These are selected from the WSRS Journal and other sources covering a range of topics germane to wildlife sound recording and its subjects. Specific equipment reviews are under the Equipment section
- Dawn Chorus - a challenge for WSRS member Geoff Sample to record both the dawn chorus and the individual songsters in relative isolation - at the same time!
- Norwegian Arctic - a wild region with plenty to offer the recordist - a wild region with plenty to offer the recordist
These articles are taken from historical archives of the WSRS (pre 2000).
- Recording the return of the Curlews - waiting for the eerie night-time calls of the curlews
- Small Birds Alarming - the sounds of birds are more than 'birdsong'
- Bird Language - listening to birdsong over the year to identify the species.
- Wildlife recording in Stereo - Part 1 - seminal 1973 article by David Tombs
- Ludwig Koch, Master of Nature's Song - a retrospective over the life of this pioneer of wildlife sound recording, and the first President of the WSRS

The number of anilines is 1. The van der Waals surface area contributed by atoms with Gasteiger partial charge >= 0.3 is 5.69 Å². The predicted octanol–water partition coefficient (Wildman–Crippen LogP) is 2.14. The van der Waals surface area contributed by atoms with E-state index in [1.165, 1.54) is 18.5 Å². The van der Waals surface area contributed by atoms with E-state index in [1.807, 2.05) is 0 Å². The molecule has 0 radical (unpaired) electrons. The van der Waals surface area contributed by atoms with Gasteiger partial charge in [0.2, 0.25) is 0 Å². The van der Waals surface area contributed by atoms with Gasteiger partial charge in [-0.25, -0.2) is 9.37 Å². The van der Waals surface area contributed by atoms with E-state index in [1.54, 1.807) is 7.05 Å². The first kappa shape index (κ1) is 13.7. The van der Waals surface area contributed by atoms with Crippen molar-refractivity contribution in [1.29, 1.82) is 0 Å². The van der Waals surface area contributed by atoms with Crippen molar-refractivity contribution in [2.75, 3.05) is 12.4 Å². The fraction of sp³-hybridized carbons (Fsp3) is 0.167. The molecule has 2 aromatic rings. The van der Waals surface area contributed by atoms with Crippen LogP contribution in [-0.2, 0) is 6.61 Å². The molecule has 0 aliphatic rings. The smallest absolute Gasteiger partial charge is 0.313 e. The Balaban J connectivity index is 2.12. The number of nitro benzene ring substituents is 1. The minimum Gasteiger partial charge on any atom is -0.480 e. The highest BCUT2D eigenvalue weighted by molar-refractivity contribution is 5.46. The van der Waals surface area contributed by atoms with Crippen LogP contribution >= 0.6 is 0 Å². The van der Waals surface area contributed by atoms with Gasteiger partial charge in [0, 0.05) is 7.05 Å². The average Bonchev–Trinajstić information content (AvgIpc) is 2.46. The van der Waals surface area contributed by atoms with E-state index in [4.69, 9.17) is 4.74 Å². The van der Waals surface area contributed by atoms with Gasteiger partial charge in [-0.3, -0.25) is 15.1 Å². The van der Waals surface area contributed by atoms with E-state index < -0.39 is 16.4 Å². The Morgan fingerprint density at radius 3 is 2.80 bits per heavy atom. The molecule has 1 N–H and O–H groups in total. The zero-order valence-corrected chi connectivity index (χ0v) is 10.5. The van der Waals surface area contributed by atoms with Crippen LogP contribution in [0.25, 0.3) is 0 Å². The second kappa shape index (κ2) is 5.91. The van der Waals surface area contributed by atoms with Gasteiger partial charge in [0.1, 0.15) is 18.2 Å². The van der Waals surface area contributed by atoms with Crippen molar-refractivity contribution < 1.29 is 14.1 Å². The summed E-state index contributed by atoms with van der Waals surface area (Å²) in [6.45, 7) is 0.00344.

- Hearing in Birds - Philip Radford describes how the auditory mechanism works in birds.
- Inter-specific Copying by Blackbirds - Joan Hall-Craggs (1984 WSRS Journal V4 #7)
- Recording Day Sounds by Night- Philip Radford on expecting the unexpected at night (1989 WSRS Journal V3 #6)
The Wildlife Sound recordist and...
Philip Radford's articles on the natural history of some of Britain's well known subjects spanned several issues of the WSRS Journal, written with the engaging attentiveness of a naturalist to the species and their quirks. There is more detail to the vocalisations of even well-known species than many recordists expect.
- Recording Reed Warblers (1981 WSRS Journal v4 #1)
- Recording the Rook (1982 WSRS Journal v4 #3)
- The Cuckoo and the Wildlife Sound Recordist (1983 WSRS Journal V4 #4)
- Flycatchers and the Wildlife Sound Recordist (1983 WSRS Journal V4 #5)
- British Leaf Warblers and the Wildlife Sound Recordist (1989 WSRS Journal V6 #1)
- Green Woodpeckers and the Wildlife Sound Recordist - habits and the varied sounds of this vocal but shy species
- The history of the WSRS - as seen from the first five years